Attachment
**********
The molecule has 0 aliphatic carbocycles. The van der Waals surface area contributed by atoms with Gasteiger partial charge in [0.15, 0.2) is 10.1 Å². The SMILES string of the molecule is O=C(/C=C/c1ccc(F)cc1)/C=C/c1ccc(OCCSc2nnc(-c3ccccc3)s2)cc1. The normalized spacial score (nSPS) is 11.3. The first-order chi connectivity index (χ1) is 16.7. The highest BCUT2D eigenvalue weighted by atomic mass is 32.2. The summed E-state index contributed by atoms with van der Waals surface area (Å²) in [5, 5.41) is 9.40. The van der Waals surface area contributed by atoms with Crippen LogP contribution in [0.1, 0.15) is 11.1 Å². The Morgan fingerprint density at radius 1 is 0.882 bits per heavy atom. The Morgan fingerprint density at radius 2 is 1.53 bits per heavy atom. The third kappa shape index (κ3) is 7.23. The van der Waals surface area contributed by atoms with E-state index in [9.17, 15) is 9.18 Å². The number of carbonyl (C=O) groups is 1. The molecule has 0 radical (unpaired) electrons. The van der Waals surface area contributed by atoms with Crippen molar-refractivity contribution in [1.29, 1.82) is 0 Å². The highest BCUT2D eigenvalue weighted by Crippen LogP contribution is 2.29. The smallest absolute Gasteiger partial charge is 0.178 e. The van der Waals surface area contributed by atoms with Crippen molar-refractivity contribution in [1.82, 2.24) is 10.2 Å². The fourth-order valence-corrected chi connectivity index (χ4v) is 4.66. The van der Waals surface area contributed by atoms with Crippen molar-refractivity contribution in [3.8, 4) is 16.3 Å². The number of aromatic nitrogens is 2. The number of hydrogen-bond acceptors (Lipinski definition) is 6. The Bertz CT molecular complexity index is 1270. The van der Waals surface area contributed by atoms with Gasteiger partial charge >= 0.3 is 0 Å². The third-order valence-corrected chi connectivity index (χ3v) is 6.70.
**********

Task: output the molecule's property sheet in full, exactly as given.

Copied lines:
The molecule has 0 aliphatic carbocycles. The van der Waals surface area contributed by atoms with Gasteiger partial charge in [0.15, 0.2) is 10.1 Å². The SMILES string of the molecule is O=C(/C=C/c1ccc(F)cc1)/C=C/c1ccc(OCCSc2nnc(-c3ccccc3)s2)cc1. The normalized spacial score (nSPS) is 11.3. The first-order chi connectivity index (χ1) is 16.7. The highest BCUT2D eigenvalue weighted by atomic mass is 32.2. The summed E-state index contributed by atoms with van der Waals surface area (Å²) in [5, 5.41) is 9.40. The van der Waals surface area contributed by atoms with Crippen LogP contribution in [0.1, 0.15) is 11.1 Å². The Morgan fingerprint density at radius 1 is 0.882 bits per heavy atom. The Morgan fingerprint density at radius 2 is 1.53 bits per heavy atom. The third kappa shape index (κ3) is 7.23. The van der Waals surface area contributed by atoms with E-state index in [9.17, 15) is 9.18 Å². The number of carbonyl (C=O) groups is 1. The molecule has 0 radical (unpaired) electrons. The van der Waals surface area contributed by atoms with Crippen molar-refractivity contribution in [1.29, 1.82) is 0 Å². The highest BCUT2D eigenvalue weighted by Crippen LogP contribution is 2.29. The smallest absolute Gasteiger partial charge is 0.178 e. The van der Waals surface area contributed by atoms with Crippen molar-refractivity contribution in [1.82, 2.24) is 10.2 Å². The fourth-order valence-corrected chi connectivity index (χ4v) is 4.66. The van der Waals surface area contributed by atoms with Crippen molar-refractivity contribution in [3.8, 4) is 16.3 Å². The number of aromatic nitrogens is 2. The number of hydrogen-bond acceptors (Lipinski definition) is 6. The Bertz CT molecular complexity index is 1270. The van der Waals surface area contributed by atoms with Gasteiger partial charge >= 0.3 is 0 Å². The third-order valence-corrected chi connectivity index (χ3v) is 6.70.